Mahatma Gandhi was approached one day by a woman and her young son.
The woman asked, “Mahatma, can you please tell my son to stop eating sugar. It’s not good for him, and he won’t listen to me. He respects you, and I know he will listen to you.”
The Mahatma said, “Fine. Come back in a week.”
A week later, the woman and her son came back. The Mahatma said, “I’m not quite ready. Please come back in another week.”
Another week went by, and the woman came back with her son. The Mahatma was ready, and he said, “Son, you should stop eating sugar. It is not good for you.”
The woman was pleased, but also a bit confused. She said, “Why did it take you so long to say such a simple thing.”
The Mahatma replied, “When you first came to me, I had not stopped eating sugar myself.”
As 2010 gets underway, the first TSB post of the year aims to reflect the moral of the Ghandi story:
- Don’t tell anyone to do anything you haven’t done yourself.
- Don't write about that which is untried and untested.
- Don't share ideas without sharing belief in those ideas.
For those reasons and a few others, today is focused on sharing a discovery.
Late October, 2009.
A friend casually mentions the name of a good book and its author.
Draws a blank.
Never heard of the guy.
Or his book.
Turns out, the guy is famous.
So much so, he earned the 2009 Guinness World Record for being the Most Translated Living Author for the same book.
Translated in more than 68 languages with over 100 million copies sold in more than 150 countries, what makes this literary feat even more remarkable is when you consider:
- His book was published originally in Portuguese by an unknown author from Brazil, a country without a track record of literature translated into other languages.
- There were no high-priced literary agents or big marketing budgets involved.
- The media ignored it. Never recommended by Oprah.
- There was no film adaptation to fuel hype and boost sales.
But, more than 20 years later, this masterpiece is still selling, relying on word of mouth as its main marketing tool. Passionate fans recommend "The Alchemist" not as a good or entertaining read, but as a MUST read. Quietly, it has become a bestseller in every single country where it has been published, making Paulo Coelho the most read living author of all time.
"The Alchemist" may help set your sails and adjust your course for an unforgettable 2010; the kind of year you will look back on with pride. You will identify with the many characters encountered by the young shepherd, Santiago and see your own struggles along his page-turning journey of self-discovery.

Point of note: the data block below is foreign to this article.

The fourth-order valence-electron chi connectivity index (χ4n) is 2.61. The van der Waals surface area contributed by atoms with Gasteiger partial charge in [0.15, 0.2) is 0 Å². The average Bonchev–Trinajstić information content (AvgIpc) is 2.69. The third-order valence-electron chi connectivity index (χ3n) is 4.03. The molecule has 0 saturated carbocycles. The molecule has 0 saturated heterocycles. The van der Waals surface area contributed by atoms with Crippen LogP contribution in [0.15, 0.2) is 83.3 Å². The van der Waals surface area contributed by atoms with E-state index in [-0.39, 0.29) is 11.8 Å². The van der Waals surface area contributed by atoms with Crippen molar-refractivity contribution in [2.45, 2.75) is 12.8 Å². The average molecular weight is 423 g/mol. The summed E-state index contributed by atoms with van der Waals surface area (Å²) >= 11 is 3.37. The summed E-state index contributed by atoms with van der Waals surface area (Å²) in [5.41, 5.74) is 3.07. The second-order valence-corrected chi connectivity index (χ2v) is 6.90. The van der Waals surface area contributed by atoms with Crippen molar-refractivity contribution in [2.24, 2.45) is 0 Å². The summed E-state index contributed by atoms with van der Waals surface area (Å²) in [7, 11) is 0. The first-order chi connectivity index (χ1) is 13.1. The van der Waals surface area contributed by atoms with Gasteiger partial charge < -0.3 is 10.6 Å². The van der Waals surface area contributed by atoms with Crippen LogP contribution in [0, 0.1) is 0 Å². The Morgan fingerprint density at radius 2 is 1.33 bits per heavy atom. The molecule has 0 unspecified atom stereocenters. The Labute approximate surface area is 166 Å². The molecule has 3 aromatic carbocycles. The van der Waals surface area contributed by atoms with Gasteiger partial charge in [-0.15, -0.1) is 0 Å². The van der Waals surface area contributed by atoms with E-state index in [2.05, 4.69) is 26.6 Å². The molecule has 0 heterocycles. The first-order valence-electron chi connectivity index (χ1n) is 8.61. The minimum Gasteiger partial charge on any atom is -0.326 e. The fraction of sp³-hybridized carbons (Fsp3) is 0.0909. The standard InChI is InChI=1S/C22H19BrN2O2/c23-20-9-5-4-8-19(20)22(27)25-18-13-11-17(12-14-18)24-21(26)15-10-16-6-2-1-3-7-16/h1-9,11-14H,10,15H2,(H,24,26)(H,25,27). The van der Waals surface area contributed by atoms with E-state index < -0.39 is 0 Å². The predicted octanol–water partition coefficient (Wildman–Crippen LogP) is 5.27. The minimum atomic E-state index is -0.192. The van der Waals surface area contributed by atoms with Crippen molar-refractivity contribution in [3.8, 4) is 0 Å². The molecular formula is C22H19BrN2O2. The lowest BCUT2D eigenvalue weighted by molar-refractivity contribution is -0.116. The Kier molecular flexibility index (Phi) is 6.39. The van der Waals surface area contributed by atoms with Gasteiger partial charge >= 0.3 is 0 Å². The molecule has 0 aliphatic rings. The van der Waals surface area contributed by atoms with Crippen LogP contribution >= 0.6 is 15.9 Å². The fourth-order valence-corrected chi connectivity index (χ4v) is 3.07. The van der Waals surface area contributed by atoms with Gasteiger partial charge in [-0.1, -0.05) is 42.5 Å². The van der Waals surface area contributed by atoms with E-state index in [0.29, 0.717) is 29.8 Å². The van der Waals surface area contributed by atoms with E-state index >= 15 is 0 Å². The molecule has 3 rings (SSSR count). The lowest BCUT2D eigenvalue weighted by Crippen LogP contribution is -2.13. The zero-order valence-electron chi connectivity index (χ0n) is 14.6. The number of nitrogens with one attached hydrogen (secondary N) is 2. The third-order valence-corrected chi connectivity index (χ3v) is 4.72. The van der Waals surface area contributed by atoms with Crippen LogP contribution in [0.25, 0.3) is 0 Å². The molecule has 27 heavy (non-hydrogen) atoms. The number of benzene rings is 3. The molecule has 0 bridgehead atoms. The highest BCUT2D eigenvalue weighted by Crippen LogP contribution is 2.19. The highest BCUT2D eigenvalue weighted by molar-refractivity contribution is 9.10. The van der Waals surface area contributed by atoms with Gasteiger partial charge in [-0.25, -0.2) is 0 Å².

Perhaps you will also discover "treasure lies where your heart belongs", as you come face-to-face with Luck, Coincidence and Faith.
Paulo Coelho was born in 1947 to a middle-class family near Rio de Janeiro, brought up in a Jesuit school where he fell in love with writing. His parents had other ideas though and when Paulo resisted becoming an engineer like his father, he was committed to a psychiatric hospital. But his love for literature refused to die.
Later, Paulo tried several kinds of creative activities such as theatre, journalism and song-writing before he joined the hippie movement in the 60s; a series of actions which resulted in his arrest and torture by the military regime of Brazil. In 1986, following the advice of a mentor, he completed a pilgrimage on the road to Santiago and in 1988, published "The Alchemist", a book destined to change his life forever.
Which brings us to November 9, 2009.
That was the day TSB first offered a hint of "The Alchemist" in a post that drew unprecedented reaction from our growing, global readership. The inbox filled up that day thanks to the forces of Luck, Coincidence and Faith as a number of individuals identified with the Will displayed from another Paulo Coelho fan.
"The Alchemist", bursts with adventure and tragedy; fear and optimism; setbacks and hope. But, as the alchemist himself says, when he appears to Santiago in the form of an old king "when you really want something to happen, the whole universe conspires so that your wish comes true". It's interesting to see how Will Smith himself reflected that philosophy in a scene from one of his more acclaimed roles.
What would be the most significant thing you could do to protect your dream and alter the course of your personal Pursuit of Happyness?
Is 2010 the year you discover "The Alchemist"?
Will you stretch yourself and make 2010 a year to go skydiving, open that business, heal a wounded relationship, volunteer at a soup kitchen, visit that foreign country, begin public speaking, fall in love or make a fresh start?
You could decide to play it safe and resolve to do what everyone else does when a new year rolls around, like get out of debt, get fit, de-clutter or quit smoking/drinking/gambling.
Or you could confront the destiny that is yours.
And bet on Luck, Coincidence and Faith.
"Tell your heart that the fear of suffering is worse than the suffering itself. And no heart has ever suffered when it goes in search of its dream"
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